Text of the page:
Adding Professional Translations To Your Website or Webapp

By Brian McConnell
October 28, 2009 | Comments: 1

If you have ever had to localize your website or web app, you know that it can be time consuming, difficult and expensive. This week we ( are rolling out a new service that makes this as simple as a server side include. We have offered a platform for machine and community translation for several years, and have upgraded this to automatically call out to professional translation bureaus such as SpeakLike, and others.

This service is accessed via a simple web API which lives at

You call it with a short list of parameters, including:

  • (sl) The source language (ISO code, required)
  • (tl) The language to translate to (ISO code, required)
  • (st) The text to translate (required)
  • (domain) The site's domain (e.g., optional, to limit scope of search to domain)
  • (url) The parent URL (optional, but recommended for search visibility)
  • (allow_machine) Allow machine translations (y/n, default = y)
  • (allow_anonymous) Include anonymous user translations (y/n, default = y)
  • (require_professional) Require professional translations (y/n, default = n)
  • (minimum_score) Minimum quality score for translations (0..5, default = 0/any)
  • (output) Output format (text, html, json; plain text is the default, html includes Javascript to trigger a popup editor, json returns result in same format used by Google Translate API)
  • (lsp) The name of the professional translation service to use (optional, currently supports speaklike, more coming soon)
  • (lspusername) The username for your professional translation account
  • (lsppw) The password or API key for your professional translation account
  • (mtengine) Machine translation engine to use (optional, default is automatic selection, options are: google, apertium, moses, and worldlingo which requires an API key)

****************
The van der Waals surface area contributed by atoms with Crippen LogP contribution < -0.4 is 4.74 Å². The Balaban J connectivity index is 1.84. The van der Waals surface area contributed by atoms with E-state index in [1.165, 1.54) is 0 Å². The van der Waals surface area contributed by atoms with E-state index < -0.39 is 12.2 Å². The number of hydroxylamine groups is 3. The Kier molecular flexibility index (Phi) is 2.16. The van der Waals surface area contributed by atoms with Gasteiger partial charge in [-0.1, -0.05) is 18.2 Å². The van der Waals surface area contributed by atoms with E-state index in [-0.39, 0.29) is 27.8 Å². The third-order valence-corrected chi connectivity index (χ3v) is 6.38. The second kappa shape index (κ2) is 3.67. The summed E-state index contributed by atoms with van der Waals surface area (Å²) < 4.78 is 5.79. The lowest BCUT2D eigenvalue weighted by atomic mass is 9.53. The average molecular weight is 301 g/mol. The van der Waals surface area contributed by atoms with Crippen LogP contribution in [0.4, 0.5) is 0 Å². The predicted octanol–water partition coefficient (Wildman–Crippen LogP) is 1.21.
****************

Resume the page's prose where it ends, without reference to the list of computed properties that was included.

• (mtusername) Machine translation service username, if you are using an enterprise grade translation server such as World Lingo (Language Weaver)
  • (mtpw) Machine translation service password

Best Effort Translation : How It Works


WWL is a best effort system, so it works differently than free web translation and conventional translation management systems. When you call for a translation, it looks for matching texts in the following order:

  1. Cached translations from previous requests for the same translation (memcached)
  2. Professional translations (e.g. SpeakLike, ProZ, etc)
  3. Translations from trusted users
  4. Anonymous user translations
  5. Machine translations from best available service for a language pair
  6. If all else fails, it returns the original text

You decide, at the time you make the API call, which types of translations you want, whether you want to request professional translations, or to override default behaviors (for example by requiring professional translations for an important text). Because of this you have fine grained control over how you manage translations in your website or web app.

The API is simple to use, and if you cache translations locally via memcached or similar tools, the performance hit is not significant except the first time a page is served in a new language. The first time you request a translation, this can take some time because the server may be calling out to a variety of sources prior to returning a response. If this is an issue you can mask this by having a spider crawl the most visible parts of your site in the languages you're most concerned about.

Example #1 : Translating A Website

This API is a simple and cost-effective way to localize a website. If you have an active user community, you can invite your users to translate your site for you. On the other hand, you may not trust your users to do this consistently or may not have an active enough user community to support crowdsourced translation, in which case you can supply credentials for a professional translation service when requesting translations. In this scenario, WWL will return a machine translation as a placeholder while calling out to request a professional translation. When the professional translation is completed, it will be stored in the global translation memory and will take precedence over user and machine translations.